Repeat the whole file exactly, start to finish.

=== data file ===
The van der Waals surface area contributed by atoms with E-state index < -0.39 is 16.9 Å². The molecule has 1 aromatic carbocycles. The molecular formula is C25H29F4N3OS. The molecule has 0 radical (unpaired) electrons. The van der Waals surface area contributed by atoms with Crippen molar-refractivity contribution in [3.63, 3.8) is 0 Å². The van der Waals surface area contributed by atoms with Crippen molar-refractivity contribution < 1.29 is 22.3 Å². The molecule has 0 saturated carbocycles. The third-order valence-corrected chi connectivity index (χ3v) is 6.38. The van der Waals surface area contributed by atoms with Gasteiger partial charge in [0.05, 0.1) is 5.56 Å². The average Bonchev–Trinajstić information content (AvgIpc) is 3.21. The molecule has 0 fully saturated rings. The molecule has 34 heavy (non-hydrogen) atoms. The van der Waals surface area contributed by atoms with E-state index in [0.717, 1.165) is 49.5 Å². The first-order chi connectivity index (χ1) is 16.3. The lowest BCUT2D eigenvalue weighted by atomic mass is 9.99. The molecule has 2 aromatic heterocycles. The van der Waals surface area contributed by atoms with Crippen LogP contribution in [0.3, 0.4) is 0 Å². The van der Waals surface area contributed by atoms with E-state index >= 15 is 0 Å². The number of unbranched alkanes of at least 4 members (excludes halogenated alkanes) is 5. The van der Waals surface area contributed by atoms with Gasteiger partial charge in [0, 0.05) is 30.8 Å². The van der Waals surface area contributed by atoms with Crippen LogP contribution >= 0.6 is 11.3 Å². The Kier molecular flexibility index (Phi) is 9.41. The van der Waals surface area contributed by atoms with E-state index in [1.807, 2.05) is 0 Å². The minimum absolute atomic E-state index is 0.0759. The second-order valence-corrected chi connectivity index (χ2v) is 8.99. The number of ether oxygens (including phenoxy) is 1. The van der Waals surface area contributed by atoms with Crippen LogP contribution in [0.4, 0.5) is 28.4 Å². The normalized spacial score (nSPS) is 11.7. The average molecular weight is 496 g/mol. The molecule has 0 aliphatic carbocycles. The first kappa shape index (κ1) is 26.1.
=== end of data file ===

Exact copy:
The van der Waals surface area contributed by atoms with E-state index < -0.39 is 16.9 Å². The molecule has 1 aromatic carbocycles. The molecular formula is C25H29F4N3OS. The molecule has 0 radical (unpaired) electrons. The van der Waals surface area contributed by atoms with Crippen molar-refractivity contribution in [3.63, 3.8) is 0 Å². The van der Waals surface area contributed by atoms with Crippen molar-refractivity contribution < 1.29 is 22.3 Å². The molecule has 0 saturated carbocycles. The third-order valence-corrected chi connectivity index (χ3v) is 6.38. The van der Waals surface area contributed by atoms with Gasteiger partial charge in [0.05, 0.1) is 5.56 Å². The average Bonchev–Trinajstić information content (AvgIpc) is 3.21. The molecule has 0 fully saturated rings. The molecule has 34 heavy (non-hydrogen) atoms. The van der Waals surface area contributed by atoms with E-state index in [0.717, 1.165) is 49.5 Å². The first-order chi connectivity index (χ1) is 16.3. The lowest BCUT2D eigenvalue weighted by atomic mass is 9.99. The molecule has 2 aromatic heterocycles. The van der Waals surface area contributed by atoms with Crippen LogP contribution in [0.3, 0.4) is 0 Å². The van der Waals surface area contributed by atoms with E-state index >= 15 is 0 Å². The number of unbranched alkanes of at least 4 members (excludes halogenated alkanes) is 5. The van der Waals surface area contributed by atoms with Gasteiger partial charge in [0, 0.05) is 30.8 Å². The van der Waals surface area contributed by atoms with Crippen LogP contribution >= 0.6 is 11.3 Å². The Kier molecular flexibility index (Phi) is 9.41. The van der Waals surface area contributed by atoms with E-state index in [1.807, 2.05) is 0 Å². The minimum absolute atomic E-state index is 0.0759. The second-order valence-corrected chi connectivity index (χ2v) is 8.99. The number of ether oxygens (including phenoxy) is 1. The van der Waals surface area contributed by atoms with Crippen LogP contribution in [0.4, 0.5) is 28.4 Å². The normalized spacial score (nSPS) is 11.7. The average molecular weight is 496 g/mol. The molecule has 0 aliphatic carbocycles. The first kappa shape index (κ1) is 26.1.